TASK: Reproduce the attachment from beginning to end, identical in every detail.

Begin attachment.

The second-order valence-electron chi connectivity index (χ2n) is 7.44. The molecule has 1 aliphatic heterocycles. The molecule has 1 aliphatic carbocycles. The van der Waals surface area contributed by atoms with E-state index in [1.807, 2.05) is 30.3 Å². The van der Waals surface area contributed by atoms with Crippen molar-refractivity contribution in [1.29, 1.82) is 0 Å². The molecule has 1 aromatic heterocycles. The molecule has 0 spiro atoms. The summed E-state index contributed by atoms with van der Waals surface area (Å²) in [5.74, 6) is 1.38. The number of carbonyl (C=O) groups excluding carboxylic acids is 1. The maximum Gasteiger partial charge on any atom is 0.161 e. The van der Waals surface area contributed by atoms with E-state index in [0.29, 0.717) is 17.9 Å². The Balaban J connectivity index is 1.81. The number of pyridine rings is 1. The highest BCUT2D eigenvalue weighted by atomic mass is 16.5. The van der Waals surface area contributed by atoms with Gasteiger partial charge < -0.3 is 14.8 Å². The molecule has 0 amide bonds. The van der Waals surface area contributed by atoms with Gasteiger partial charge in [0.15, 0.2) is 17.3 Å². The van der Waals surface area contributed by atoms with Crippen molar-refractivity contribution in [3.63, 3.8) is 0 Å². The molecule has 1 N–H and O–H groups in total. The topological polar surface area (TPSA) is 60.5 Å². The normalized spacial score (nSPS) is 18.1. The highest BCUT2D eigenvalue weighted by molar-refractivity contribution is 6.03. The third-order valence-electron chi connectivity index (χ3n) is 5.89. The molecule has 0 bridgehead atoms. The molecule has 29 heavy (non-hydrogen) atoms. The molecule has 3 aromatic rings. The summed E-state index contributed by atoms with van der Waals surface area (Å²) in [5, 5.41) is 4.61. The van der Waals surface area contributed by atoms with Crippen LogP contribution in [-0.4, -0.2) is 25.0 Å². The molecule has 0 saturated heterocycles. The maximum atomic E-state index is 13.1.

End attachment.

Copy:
The second-order valence-electron chi connectivity index (χ2n) is 7.44. The molecule has 1 aliphatic heterocycles. The molecule has 1 aliphatic carbocycles. The van der Waals surface area contributed by atoms with E-state index in [1.807, 2.05) is 30.3 Å². The van der Waals surface area contributed by atoms with Crippen molar-refractivity contribution in [1.29, 1.82) is 0 Å². The molecule has 1 aromatic heterocycles. The molecule has 0 spiro atoms. The summed E-state index contributed by atoms with van der Waals surface area (Å²) in [5.74, 6) is 1.38. The number of carbonyl (C=O) groups excluding carboxylic acids is 1. The maximum Gasteiger partial charge on any atom is 0.161 e. The van der Waals surface area contributed by atoms with E-state index in [0.29, 0.717) is 17.9 Å². The Balaban J connectivity index is 1.81. The number of pyridine rings is 1. The highest BCUT2D eigenvalue weighted by atomic mass is 16.5. The van der Waals surface area contributed by atoms with Gasteiger partial charge < -0.3 is 14.8 Å². The molecule has 0 amide bonds. The van der Waals surface area contributed by atoms with Gasteiger partial charge in [0.15, 0.2) is 17.3 Å². The van der Waals surface area contributed by atoms with Crippen molar-refractivity contribution in [3.63, 3.8) is 0 Å². The molecule has 1 N–H and O–H groups in total. The topological polar surface area (TPSA) is 60.5 Å². The normalized spacial score (nSPS) is 18.1. The highest BCUT2D eigenvalue weighted by molar-refractivity contribution is 6.03. The third-order valence-electron chi connectivity index (χ3n) is 5.89. The molecule has 0 bridgehead atoms. The molecule has 29 heavy (non-hydrogen) atoms. The molecule has 3 aromatic rings. The summed E-state index contributed by atoms with van der Waals surface area (Å²) in [5, 5.41) is 4.61. The van der Waals surface area contributed by atoms with Crippen LogP contribution in [-0.4, -0.2) is 25.0 Å². The molecule has 0 saturated heterocycles. The maximum atomic E-state index is 13.1.